Account takeover is a type of fraud that happens when scammers break into a your online account or website to use stored credit card numbers to make fraudulent purchases else where. 

Some 23% of brands experienced account takeover fraud last year, with scammers accessing customer accounts that use weak passwords, phishing emails, or malicious software on the device used to purchase. 

Promo, affiliate, or loyalty abuse

Ecommerce brands use promotion, affiliate, and loyalty programs to attract new customers and engage existing ones. But their popularity means promotions attract scammers who rinse your business of cash through fraud using tactics like:

  • Affiliate fraud. Affiliate marketing gives customers who refer friends a percentage commission on their order. However, some affiliates bend the rules. They send spam traffic to the website or use stolen credit cards to get paid out—even though the customers they’ve referred aren't legitimate. 
  • Loyalty fraud. Research suggests that $1 billion in rewards value is lost every year to fraud. It happens when customers join your loyalty program, earn points through stolen credit cards, and resell them for a percentage of their value on the dark web.
  • Promotion fraud.Almost half of ecommerce businesses have experienced a rise in promo abuse since the start of the COVID-19 pandemic. It happens when scammers find loopholes in a retailer’s promotions to claim products for free. 

Triangulation fraud

Ecommerce businesses that sell through various sales channels often fall victim to triangulation fraud. It happens when:

Triangulation fraud is a serious problem for both ecommerce merchants and customers. Marketplace shoppers unknowingly have their credit card details stolen. Retailers also process fraudulent orders without recognizing the invisible middleman using stolen cards and netting the difference between the marketplace price and actual product price. 

  • Fraudsters list your products for sale on marketplace such as eBay or Amazon
  • Customers purchase the lower-than-RRP item from the scammer using their legitimate credit card
  • The scammer uses a separate fraudulent credit card to buy the real product from your store using the customers’ shipping address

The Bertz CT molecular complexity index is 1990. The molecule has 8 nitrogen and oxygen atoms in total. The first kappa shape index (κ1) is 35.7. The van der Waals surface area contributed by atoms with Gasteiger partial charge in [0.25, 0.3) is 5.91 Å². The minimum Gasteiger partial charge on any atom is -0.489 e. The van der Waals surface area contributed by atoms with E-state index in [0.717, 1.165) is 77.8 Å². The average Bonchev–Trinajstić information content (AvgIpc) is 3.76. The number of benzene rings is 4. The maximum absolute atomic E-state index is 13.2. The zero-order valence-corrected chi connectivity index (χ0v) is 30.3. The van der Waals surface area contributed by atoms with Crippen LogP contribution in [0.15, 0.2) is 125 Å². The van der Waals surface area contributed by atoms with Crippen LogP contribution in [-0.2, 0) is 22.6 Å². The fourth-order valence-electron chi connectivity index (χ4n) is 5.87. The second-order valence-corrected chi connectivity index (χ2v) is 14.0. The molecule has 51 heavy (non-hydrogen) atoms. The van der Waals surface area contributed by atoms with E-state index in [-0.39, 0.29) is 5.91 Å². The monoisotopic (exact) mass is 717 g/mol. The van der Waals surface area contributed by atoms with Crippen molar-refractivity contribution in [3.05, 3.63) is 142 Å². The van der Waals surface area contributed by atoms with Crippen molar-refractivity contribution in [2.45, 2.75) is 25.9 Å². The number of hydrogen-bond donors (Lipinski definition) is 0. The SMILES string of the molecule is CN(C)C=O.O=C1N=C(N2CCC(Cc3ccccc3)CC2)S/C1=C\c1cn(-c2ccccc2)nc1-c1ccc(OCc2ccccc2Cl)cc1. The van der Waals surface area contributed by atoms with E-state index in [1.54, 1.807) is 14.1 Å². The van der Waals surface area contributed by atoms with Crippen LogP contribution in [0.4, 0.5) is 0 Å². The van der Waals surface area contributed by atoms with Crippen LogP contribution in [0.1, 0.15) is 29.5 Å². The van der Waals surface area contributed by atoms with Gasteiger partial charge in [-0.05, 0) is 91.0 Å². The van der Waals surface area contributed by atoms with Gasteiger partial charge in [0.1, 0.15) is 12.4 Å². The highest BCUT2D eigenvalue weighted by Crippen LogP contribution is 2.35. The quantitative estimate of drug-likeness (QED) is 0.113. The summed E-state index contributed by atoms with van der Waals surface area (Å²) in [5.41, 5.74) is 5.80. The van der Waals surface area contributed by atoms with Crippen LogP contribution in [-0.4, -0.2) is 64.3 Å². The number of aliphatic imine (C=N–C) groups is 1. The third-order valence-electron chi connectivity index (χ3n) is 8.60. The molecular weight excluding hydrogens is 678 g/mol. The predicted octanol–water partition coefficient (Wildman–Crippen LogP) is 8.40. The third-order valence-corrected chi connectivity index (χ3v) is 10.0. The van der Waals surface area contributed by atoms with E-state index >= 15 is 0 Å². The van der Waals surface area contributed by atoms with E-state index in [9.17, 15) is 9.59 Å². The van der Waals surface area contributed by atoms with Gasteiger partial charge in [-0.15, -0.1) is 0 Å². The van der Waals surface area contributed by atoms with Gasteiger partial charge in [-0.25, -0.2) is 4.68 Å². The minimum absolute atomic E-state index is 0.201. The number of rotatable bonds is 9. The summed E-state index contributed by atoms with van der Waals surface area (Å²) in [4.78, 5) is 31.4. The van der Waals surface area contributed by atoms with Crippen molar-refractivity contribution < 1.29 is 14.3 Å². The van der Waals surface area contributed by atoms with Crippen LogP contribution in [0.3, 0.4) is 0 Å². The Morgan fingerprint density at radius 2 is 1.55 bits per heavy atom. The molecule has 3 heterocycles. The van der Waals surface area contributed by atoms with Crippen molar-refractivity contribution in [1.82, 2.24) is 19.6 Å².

• The customer receives their order but their credit card information is compromised

Triangulation fraud is a serious problem for both ecommerce merchants and customers. Marketplace shoppers unknowingly have their credit card details stolen. Retailers also process fraudulent orders without recognizing the invisible middleman using stolen cards and netting the difference between the marketplace price and actual product price.

How to Identify Possible Fraud on Your Website:

Ecommerce fraud is an expensive problem, both in terms of lost revenue from intercepted online orders and customer loyalty. Shoppers are unlikely to return to your website if they were a victim of fraud the last time they purchased through it. 

Here are some red flags to spot possible fraudulent activities on your own website:

  • Higher order volumes. Scammers using stolen credit cards often purchase high-ticket items since the cash they’re spending isn’t their own.
  • Low value orders. “Be on the lookout for low value transactions, especially if they’re only around $1,” says Ben Hyman, CEO and co-founder of rug brand Revival. “Fraudsters will purchase low value products to see if their stolen card works.”
  • Different credit cards. It’s a warning sign when one customer makes several purchases, each using a different credit card. Scammers often do this to test whether stolen credit card details work. 
  • Repeated declined transactions. Fraudsters might not have the information they need to make purchases from a stolen card. If a payment declines repeatedly due to security code errors, for example, it’s unlikely to be an honest mistake from a genuine customer.
  • Unusual IP locations. Look out for several orders from the same IP address, or suspicious orders from an IP address in a location that isn’t familiar. If most customers are in the US, for example, an attempted high-value order from an IP address in Indonesia is a warning sign of ecommerce fraud. 
  • Different billing and shipping addresses. This is especially common with triangulation fraud, where fraudsters use stolen card details to ship items to legitimate customers. 
  • PO box shipping addresses. While this type of shipping location is popular with businesses, PO boxes allow scammers to ship online orders to an anonymous location. Be wary of shipping too many orders to a single PO address. 

Here are some fraud prevention strategies to minimize the likelihood of fraud happening through your website. 

1. Manually Review Risky Orders

Ecommerce software exists to flag risky orders. Manually review orders that raise a red flag, reaching out to the customer for further information if you’re unsure whether it’s legitimate. 

If you’ve received a low-value order from an unusual IP location, conduct a manual review and reach out to the customer for further verification. Failing to hear back means there’s a strong chance that the order was made using a stolen credit card. 

Similarly, consult a customer’s purchase history to determine whether a risky transaction is ecommerce fraud. It’s likely not a cause for concern if a shopper who usually makes orders from the US makes one purchase from an IP address in Spain. But there’s a strong chance their account has been compromised if they’re making orders bigger than usual, using a different credit card, from a different location.